If you're not using an individual retirement account, you may be paying more in taxes. More importantly, you might not be saving enough for retirement. The good news is that opening an IRA account is easy, once you've decided on a brokerage.
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Below, we'll take a look at what TD Ameritrade and OptionsHouse have to offer do-it-yourself investors by comparing them on the things that matter most for retirement savers.
Making a trade isn't free, but prices are falling closer to zero with each passing day. While fees and commissions aren't everything, it's definitely something to take into consideration. The table below reflects standard commission prices that OptionsHouse and TD Ameritrade charge for online trades.
Data sources: Company websites.
Notice that the difference for stock, exchange-traded fund (ETF), and options trades adds up to a couple of dollars on the base rate. The biggest difference is in mutual fund pricing. Keep in mind, however, that TD Ameritrade has many mutual funds you can buy for free, which makes its standard commissions more of a guide than a certain price for every single trade.
Mutual funds, ETFs, and commission-free choices
It's becoming more and more common for brokers to carve out certain lists of investments that their clients can buy or sell without paying a commission. Take a look at how these brokers compare on freebies in the table below, but note that quantity isn't everything. Whether or not your broker's list of free funds includes the ones you like to use is most important.
Data sources:Barron's, company websites, and representatives.
TD Ameritrade is something of a leader in making mutual funds and ETFs free of any transaction-related fees or commissions, offering up nearly 4,000 funds and ETFs that you can buy for free. However, any fund that does not make TD Ameritrade's free list is more expensive to buy through the brokerage than it is to buy through OptionsHouse.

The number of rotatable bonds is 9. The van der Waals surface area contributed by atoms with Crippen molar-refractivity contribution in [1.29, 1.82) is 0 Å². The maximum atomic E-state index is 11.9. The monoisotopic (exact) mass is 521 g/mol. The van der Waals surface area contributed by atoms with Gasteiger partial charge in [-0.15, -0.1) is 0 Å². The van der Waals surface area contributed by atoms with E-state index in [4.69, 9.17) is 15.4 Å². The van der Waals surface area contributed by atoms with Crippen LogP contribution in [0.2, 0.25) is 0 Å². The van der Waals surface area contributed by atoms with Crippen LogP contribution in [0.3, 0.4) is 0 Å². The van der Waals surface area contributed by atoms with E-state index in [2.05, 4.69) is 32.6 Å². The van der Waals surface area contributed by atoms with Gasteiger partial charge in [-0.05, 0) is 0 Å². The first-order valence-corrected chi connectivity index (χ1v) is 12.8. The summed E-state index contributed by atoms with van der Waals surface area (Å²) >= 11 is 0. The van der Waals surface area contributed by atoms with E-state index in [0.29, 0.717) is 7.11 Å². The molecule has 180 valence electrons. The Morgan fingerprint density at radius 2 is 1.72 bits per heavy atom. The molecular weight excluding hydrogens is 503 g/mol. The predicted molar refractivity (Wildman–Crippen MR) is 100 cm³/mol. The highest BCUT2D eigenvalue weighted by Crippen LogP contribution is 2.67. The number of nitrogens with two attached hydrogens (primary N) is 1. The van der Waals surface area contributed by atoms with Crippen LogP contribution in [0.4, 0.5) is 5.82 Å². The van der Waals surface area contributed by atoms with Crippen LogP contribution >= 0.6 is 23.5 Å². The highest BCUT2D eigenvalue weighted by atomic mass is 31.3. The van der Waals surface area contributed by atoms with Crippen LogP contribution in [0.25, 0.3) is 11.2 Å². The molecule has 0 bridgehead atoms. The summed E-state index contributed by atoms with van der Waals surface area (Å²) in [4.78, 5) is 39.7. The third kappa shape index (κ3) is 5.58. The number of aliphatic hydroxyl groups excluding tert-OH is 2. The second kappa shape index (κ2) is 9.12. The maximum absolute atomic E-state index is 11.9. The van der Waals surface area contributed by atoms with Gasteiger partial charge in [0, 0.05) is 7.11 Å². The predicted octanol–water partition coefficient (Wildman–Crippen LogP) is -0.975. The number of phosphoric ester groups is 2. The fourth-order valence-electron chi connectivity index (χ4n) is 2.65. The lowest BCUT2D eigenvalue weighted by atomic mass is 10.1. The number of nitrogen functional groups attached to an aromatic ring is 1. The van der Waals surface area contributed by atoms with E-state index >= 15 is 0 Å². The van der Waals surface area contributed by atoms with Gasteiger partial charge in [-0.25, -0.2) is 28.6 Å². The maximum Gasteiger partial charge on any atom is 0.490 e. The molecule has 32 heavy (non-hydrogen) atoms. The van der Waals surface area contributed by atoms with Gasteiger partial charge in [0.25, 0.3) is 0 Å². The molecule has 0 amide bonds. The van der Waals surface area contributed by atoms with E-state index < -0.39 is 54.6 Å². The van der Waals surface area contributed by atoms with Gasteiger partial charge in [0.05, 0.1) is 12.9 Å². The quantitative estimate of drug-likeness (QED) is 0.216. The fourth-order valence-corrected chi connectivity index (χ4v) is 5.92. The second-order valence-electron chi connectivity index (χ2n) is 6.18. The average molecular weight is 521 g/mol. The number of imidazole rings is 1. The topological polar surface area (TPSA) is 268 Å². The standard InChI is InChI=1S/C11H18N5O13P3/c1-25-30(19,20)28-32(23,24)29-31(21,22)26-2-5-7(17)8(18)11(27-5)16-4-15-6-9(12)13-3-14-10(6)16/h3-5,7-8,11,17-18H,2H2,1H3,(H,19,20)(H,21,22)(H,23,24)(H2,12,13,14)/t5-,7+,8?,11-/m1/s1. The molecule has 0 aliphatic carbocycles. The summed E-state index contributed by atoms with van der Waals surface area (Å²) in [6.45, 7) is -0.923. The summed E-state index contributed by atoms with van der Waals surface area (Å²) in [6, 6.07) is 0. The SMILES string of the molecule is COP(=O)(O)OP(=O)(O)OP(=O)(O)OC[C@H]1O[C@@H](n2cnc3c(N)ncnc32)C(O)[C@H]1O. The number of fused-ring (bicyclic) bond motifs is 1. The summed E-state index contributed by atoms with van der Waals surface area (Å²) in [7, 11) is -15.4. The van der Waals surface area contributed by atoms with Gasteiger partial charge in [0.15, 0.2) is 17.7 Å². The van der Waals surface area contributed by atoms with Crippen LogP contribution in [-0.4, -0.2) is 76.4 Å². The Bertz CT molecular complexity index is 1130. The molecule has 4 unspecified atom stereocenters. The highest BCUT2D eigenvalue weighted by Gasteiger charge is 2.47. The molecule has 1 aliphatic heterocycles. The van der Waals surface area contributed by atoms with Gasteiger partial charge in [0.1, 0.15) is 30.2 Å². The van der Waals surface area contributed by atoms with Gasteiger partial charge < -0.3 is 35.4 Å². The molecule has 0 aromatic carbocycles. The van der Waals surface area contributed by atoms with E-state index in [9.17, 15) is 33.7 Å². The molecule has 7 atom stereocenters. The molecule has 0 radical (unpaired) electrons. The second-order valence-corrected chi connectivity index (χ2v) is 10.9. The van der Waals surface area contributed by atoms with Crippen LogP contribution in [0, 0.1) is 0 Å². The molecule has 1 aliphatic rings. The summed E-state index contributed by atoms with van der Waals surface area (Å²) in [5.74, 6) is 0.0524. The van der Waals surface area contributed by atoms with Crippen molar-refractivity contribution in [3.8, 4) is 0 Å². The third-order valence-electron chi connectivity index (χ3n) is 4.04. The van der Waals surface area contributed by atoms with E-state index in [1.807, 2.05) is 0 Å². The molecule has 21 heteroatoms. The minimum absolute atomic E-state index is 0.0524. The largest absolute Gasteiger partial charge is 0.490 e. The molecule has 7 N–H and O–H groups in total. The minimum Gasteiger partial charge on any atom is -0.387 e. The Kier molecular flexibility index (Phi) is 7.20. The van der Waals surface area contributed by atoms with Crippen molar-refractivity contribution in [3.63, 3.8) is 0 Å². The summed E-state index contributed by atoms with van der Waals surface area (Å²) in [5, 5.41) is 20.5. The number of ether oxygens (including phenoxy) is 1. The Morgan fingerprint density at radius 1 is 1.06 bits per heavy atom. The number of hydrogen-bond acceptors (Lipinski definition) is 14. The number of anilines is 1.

Minimum deposit requirement for IRAs
Some financial services companies require certain minimum deposits to become a customer, but the practice isn't as common in the discount brokerage industry. Neither OptionsHouse nor TD Ameritrade have a minimum deposit requirement, making them no-minimum brokers, fit for an IRA of any size.
There's no such thing as starting too small. Small contributions to an IRA over time can really add up. Image source: Getty Images.
Investing in foreign stocks and ADRs
If foreign stocks are an important part of your strategy, you'll need to shop more carefully for a brokerage. Many brokers, TD Ameritrade and OptionsHouse included, allow only their clients to trade foreign stocks that have an American depositary receipt (ADR) on a U.S. exchange. In general, only the largest foreign companies -- think Honda or BP, for example -- have an ADR.
Smaller foreign companies typically are listed only on their home exchanges, so you'd need a broker for international trading to invest in them. In general, trading overseas markets -- and ADRs, at some brokers -- tends to be more expensive than simple domestic stock exchange orders.
Mobile app reviews
Modern brokerages enable their clients to place trades from anywhere in the world through an app on their mobile phones and tablets. Here's how each broker's users and customers rated their mobile trading apps, as of March 15, 2017.
Data sources: Relevant app stores.
IRA account fees and service charges
IRA fees are common, but some are avoidable. Two common fees in the industry are maintenance fees -- just for having an IRA -- and inactivity fees -- for not making enough trades each month or year.
Luckily, neither TD Ameritrade nor OptionsHouse charge either kind of fee, but it's something to pay attention to if you comparison shop other discount brokerages.
OptionsHouse vs. TD Ameritrade for IRAs
The truth is, how you invest has a huge impact on which brokerage is best for you. In this case, OptionsHouse has lower standard commission prices for stocks, ETFs, mutual funds, and options. On the other hand, TD Ameritrade may win over fund investors due to the fact it offers nearly 4,000 mutual funds and ETFs that its clients can buy and sell commission free.
Ultimately, it's all about how a broker's offerings align with your portfolio. To be clear, The Motley Fool does not endorse any particular brokerage, but we can help you find one that's a good fit for you. VisitFool.com's IRA Centerto compare several leading discount brokers on one page.
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